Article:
Control Charts Detection Rules With Table Calcs

10 Mar 2014, by Alexis Guinebertiere

In this article we’ll discuss implementing control charts detection rules with Tableau. We’ll assume here that you have determined the boundaries (also called limits) for your control chart. Typically this would be a mean value plus or minus 1x, 2x or 3x your standard deviation. In this article we will just use [bound] as the limit to use.

Control Charts Detection Rules With Table Calcs

For a quick refresher on table calcs basics, head over to our article “Basic Table Calcs”, or go to Tableau’s very own on-demand videos.

n Consecutive Increases / Decreases

This is a common rule for control charts: figure out when we have a streak of increases or decreases. When we go past 7, 8 or 9, we may have found an “assignable” cause, meaning we are out of the normal process conditions.

We’ll start first with a table calc to find, say, the 3rd consecutive increase. The following paragraph will show how to identify all three points that participated.

Find points starting at the nth

nConsecutiveIncreases


index() >= [n] and window_sum(
    iif( sum(Sales) > lookup( sum(Sales), -1 ), 1, 0 )
    , -[n]+1, 0) = [n]

Let’s inspect this table calc a little bit.

sum(Sales) > lookup( sum(Sales), -1 ) tells us if a particular point is above the previous one. So far so good.

The window_sum that wraps it is looking back from n-1 places up to the current place, therefore the window is n points wide. The window_sum sums up the 1’s we get for each point that matches our criteria (point is an increase). Therefore, if that sum amounts to n, all points were an increase. Now we know that we are at the nth point or beyond in a streak of increases.

We want to make sure we only get T and F with this calc, which is why we guard nulls with the index() >= [n] up front. Indeed, the window_sum would return null if the window was invalid.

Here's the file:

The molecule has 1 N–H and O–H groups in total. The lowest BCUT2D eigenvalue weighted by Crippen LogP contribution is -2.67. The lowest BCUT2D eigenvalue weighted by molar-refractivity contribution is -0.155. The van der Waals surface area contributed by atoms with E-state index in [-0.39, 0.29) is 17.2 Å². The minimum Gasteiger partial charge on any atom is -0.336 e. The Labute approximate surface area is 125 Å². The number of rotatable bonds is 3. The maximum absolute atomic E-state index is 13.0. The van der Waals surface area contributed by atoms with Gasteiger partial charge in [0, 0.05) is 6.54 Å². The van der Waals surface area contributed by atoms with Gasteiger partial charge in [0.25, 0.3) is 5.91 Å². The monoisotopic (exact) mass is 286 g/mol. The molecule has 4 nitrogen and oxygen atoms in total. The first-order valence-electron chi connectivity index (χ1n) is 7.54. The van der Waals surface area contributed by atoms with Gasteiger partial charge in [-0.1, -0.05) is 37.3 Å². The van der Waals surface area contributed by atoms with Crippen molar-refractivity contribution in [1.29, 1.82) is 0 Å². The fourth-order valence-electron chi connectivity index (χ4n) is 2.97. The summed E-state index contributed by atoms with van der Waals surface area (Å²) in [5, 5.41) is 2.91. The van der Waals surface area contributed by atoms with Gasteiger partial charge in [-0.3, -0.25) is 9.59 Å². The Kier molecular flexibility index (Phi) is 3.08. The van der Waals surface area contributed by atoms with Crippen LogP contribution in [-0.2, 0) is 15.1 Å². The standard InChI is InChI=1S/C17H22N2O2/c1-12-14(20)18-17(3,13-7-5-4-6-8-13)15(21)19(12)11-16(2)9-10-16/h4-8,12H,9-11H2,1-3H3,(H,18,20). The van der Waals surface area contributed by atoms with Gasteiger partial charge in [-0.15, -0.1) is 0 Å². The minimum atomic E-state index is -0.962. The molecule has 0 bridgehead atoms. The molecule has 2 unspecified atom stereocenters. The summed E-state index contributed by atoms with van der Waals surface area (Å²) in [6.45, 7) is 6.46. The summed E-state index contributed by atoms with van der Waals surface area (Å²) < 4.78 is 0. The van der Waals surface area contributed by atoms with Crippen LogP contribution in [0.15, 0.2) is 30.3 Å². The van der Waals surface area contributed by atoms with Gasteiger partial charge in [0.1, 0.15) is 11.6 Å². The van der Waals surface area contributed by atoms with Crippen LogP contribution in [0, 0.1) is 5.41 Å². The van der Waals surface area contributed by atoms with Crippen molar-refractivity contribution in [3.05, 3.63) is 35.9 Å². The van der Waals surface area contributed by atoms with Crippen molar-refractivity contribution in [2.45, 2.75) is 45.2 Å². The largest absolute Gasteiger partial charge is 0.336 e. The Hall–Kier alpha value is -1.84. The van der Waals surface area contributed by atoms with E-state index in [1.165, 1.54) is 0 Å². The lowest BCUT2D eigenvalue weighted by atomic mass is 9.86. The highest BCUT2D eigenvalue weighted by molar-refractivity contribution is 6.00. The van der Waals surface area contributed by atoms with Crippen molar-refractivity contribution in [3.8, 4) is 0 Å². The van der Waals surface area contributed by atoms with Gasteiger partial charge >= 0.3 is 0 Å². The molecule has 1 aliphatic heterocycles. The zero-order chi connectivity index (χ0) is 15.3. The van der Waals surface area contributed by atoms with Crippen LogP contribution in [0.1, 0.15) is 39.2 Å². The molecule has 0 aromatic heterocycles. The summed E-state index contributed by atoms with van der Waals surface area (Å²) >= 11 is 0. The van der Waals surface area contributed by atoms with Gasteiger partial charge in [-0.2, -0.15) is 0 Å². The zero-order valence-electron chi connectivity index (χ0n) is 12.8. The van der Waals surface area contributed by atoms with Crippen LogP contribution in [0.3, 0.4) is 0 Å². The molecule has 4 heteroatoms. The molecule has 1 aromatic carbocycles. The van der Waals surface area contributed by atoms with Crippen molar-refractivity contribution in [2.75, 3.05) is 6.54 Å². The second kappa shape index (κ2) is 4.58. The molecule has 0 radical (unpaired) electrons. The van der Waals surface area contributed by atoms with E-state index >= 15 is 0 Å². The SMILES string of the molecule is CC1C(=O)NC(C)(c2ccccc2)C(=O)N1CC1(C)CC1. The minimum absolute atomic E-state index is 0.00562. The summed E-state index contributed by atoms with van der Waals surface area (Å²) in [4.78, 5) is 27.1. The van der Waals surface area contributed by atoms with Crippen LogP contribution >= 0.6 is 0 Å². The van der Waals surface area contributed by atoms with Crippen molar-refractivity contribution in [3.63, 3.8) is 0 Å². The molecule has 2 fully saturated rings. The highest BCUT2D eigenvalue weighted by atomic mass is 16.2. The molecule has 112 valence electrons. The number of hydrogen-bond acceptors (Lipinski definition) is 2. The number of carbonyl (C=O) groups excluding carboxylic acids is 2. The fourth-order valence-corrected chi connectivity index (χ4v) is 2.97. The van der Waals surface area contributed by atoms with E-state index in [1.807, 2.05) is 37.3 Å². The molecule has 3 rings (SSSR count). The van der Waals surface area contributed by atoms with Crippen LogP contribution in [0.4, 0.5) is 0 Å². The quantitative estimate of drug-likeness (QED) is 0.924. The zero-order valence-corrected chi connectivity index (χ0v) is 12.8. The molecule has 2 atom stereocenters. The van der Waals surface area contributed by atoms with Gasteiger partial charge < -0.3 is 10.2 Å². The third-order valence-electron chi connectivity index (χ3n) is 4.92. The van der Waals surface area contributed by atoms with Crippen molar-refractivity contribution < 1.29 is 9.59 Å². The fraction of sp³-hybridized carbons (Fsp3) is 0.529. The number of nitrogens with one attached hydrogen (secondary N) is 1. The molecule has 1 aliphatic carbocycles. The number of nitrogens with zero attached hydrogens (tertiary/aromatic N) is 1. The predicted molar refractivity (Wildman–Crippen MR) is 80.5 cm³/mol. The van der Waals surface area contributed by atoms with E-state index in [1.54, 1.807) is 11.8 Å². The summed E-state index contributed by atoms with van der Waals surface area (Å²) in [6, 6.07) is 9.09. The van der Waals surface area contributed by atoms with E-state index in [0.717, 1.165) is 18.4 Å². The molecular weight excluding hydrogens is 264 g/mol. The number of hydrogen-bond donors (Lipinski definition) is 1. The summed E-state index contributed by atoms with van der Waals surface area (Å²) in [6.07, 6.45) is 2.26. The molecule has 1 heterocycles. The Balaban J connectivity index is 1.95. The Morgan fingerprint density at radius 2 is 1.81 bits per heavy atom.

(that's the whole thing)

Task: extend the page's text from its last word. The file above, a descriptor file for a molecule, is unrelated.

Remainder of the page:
Find all points in the streak

Now if you want to find all the points that participate in a streak of increases, as illustrated below,

nConsecutiveIncreases

we’ll have to wrap our original formula with a secondary table calc, that will check if any of the n points ahead are an nth consecutive increase.

Our table calc now looks like this:


window_max(

    iif( index()>[n] and window_sum(
            iif( sum(Sales) > lookup( sum(Sales), -1 ), 1, 0 )
            , -[n]+1, 0) = [n]
        , 1, 0 )

, 0, [n]-1 ) = 1

Its domain is [T,F]:

ValueMeaning
TThis point participates in an p-long streak of increases, p>=n
FThis point does not participare in a an n-long streak of increases

n Consecutive Outside Bounds

This another common rule for control charts. We want to know when n points are beyond a particular limit, e.g. 1 point above the centerline + 3 x standard deviation, or 8 consecutive points on the same side of the centerline.

You can derive a lot of additional control chart rules simply by taking our table calc above and replacing


sum(Sales) > lookup( sum(Sales), -1 )

with another expression, for example:


sum(Sales) > [bound]

to look for n consecutive points above a particular boundary.

The resulting calc would be:


window_max(

    iif( index()>[n] and window_sum(
            iif( sum(Sales) > [bound], 1, 0 )
            , -[n]+1, 0) = [n]
        , 1, 0 )

, 0, [n]-1 ) = 1

m out of n Consecutive Outside Bounds

On to something that will expand our arsenal of table calcs for control charts.

In the screenshot below we’re looking for windows where 2 out of 3 points are above the boundary:

nConsecutiveIncreases

With this exercise, we get to a pretty general calculation that can handle a lot of cases. It checks within a window that is n long if at least m points match a criteria. This gives us a 0 or 1 value. Then we multiply this by 2 if the current point matches the criteria.

See below:


window_max(

    iif( index()>[n] and window_sum(
            iif( sum(Sales) > [boundary], 1, 0 )
            , -[n]+1, 0) >= [m]
        , 1, 0 )

, 0, [n]-1 )

// mutiplying by 2 if this point is above boundary
* iif( sum(Sales) > [boundary], 2, 1 )

We get the following domain for this calculated field:

ValueMeaningColor in our example
0This point does not match the m out of n ruleGrey
1This point matches the m out of n ruleOrange
2This point matches the m out of n rule AND matches the criteriaRed

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